Quantum Cryptography

Leichter, Jerry leichter_jerrold at emc.com
Fri Jun 22 20:21:25 EDT 2007

My previous message was not an attempt to defend the companies that are
out there trying to sell quantum cryptography.  They're clearly way out
ahead of any reasonable theory and are following in a great tradition
of offering crypto snake oil.  That some of them are doing it on *my*
money - i.e., by selling stuff to the government - hardly makes me

However, just because there are many people in there to make a buck,
and others who are naive about the state of the art - having come over
from a different field (not something new either; look at some of the
papers mathematicians published when public-key first came into public
view) - doesn't mean there might not be valid and potentially useful
ideas to be found here.  The question was:  Does QK as it currently
exists offer anything that isn't available with conventional crypto?
The answer is clearly yes.  It offers two things:

	- An entirely different (and just as unprovable!) set of
		assumptions on which proofs of security can be
		based.  One might argue that our assumptions about QM
		have a significantly longer history than our assump-
		tions about the difficulty of various computational
		problems, and are at least to some degree empirically
		testable.  For some people, that might make a
		difference.  If you're really paranoid, you might
		build a system which would be secure if *either*
		set of assumptions was valid - defense in depth.
		I'll agree, though, that a debate along these lines
		is rather pointless.  There's really no good way
		to know if either set of assumptions is really
		correct, but both are so embedded in extensive
		bodies of knowledge that it would be very surprising
		if they turned out to be wrong.  (Frankly, it would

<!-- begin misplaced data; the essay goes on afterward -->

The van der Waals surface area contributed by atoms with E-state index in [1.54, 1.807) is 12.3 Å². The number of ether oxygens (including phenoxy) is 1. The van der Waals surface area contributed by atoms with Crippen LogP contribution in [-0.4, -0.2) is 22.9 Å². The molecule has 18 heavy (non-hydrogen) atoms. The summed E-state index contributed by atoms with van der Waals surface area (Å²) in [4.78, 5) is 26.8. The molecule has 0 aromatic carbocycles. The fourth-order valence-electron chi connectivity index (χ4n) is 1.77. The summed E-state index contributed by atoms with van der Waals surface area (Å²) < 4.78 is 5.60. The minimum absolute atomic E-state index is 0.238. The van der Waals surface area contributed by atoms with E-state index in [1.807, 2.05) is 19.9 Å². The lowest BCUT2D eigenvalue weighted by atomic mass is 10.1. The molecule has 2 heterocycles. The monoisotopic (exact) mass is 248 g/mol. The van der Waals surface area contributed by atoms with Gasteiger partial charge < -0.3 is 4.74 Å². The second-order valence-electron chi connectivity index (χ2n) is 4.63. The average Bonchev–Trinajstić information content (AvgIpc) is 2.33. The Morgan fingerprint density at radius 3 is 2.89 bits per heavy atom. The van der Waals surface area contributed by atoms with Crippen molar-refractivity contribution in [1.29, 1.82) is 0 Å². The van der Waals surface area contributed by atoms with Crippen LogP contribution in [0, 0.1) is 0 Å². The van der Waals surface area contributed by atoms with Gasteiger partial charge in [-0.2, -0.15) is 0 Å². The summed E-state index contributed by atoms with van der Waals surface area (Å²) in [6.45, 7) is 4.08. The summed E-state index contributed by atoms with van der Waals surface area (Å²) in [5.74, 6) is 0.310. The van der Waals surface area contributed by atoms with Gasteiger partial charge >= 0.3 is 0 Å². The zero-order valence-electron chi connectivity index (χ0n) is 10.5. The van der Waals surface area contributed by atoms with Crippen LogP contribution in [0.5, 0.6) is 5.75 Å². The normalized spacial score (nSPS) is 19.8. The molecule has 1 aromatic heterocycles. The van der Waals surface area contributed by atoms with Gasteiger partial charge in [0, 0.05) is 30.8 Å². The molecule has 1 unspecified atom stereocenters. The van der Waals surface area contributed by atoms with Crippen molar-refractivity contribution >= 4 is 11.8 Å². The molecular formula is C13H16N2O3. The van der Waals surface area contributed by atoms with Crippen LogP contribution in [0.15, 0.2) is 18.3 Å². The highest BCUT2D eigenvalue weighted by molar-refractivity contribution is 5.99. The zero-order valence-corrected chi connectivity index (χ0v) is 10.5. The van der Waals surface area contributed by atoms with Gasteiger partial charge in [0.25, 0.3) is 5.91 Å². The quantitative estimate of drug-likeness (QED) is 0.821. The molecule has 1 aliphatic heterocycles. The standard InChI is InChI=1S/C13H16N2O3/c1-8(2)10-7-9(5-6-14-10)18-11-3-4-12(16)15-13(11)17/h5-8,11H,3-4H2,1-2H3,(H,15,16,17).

be much more surprising at this point to find a
		fundamental error in the assumptions about randomness
		in QM than to find, say, a fast factoring algorithm
		or an attack on AES, or a break in secure hash
		algorithms - oops, that happened already!)

	- Quantum techniques allow you to detect eavesdropping.  This
		is a *fundamental* difference.  Its implications have
		not been explored, so there's no way to tell if they
		will ultimately prove interesting or not.  (If a
		number of years ago I had handed to you, without
		explanation, an algorithm for bit commitment, would
		you have had any idea what it might be used for?)
		It's also not at all clear that this is the *only*
		fundamental property that distinguishes Quantum
		Cryptography (whatever that might turn out to be)
		as opposed to Quantum Key Exchange.  (Might there
		be a quantum signature algorithm which can detect
		that someone has stolen your signature and is
		using it?)

If you want to attack the vendors of quantum key distribution equipment
for selling high-priced snake oil, fine.  They are hardly alone in
this field - and if their equipment doesn't *add* security, at least
it doesn't seem to remove it (if you use it properly).  Likewise,
if you want to attack papers by physicists who don't understand the
problem, that's fine - they *should* be attacked, because that's the
way science works.  Many of these guys are quite clever, and they'll

All I'm responding to is the self-congratulating commentary whose
starting point is "these problems have all been solved, there's
nothing at all new here".  That's not true.

BTW, on the quantum subway tokens business:  In more modern terms,
what this was providing was unlinkable, untraceable e-coins which
could be spent exactly once, with *no* central database to check
against and none of this "well, we can't stop you from spending it
more than once, but if we ever notice, we'll learn all kinds of
nasty things about you".  (The coins were unlinkable and untraceable
because, in fact, they were *identical*.)  Now, of course, they
were also physical objects, not just collections of bits.  The same
is true of the photons used in quantum key exchange.  Otherwise,
it wouldn't work.  We're inherently dealing with a different model
here.  Where it ends up is anyone's guess at this point.

							-- Jerry

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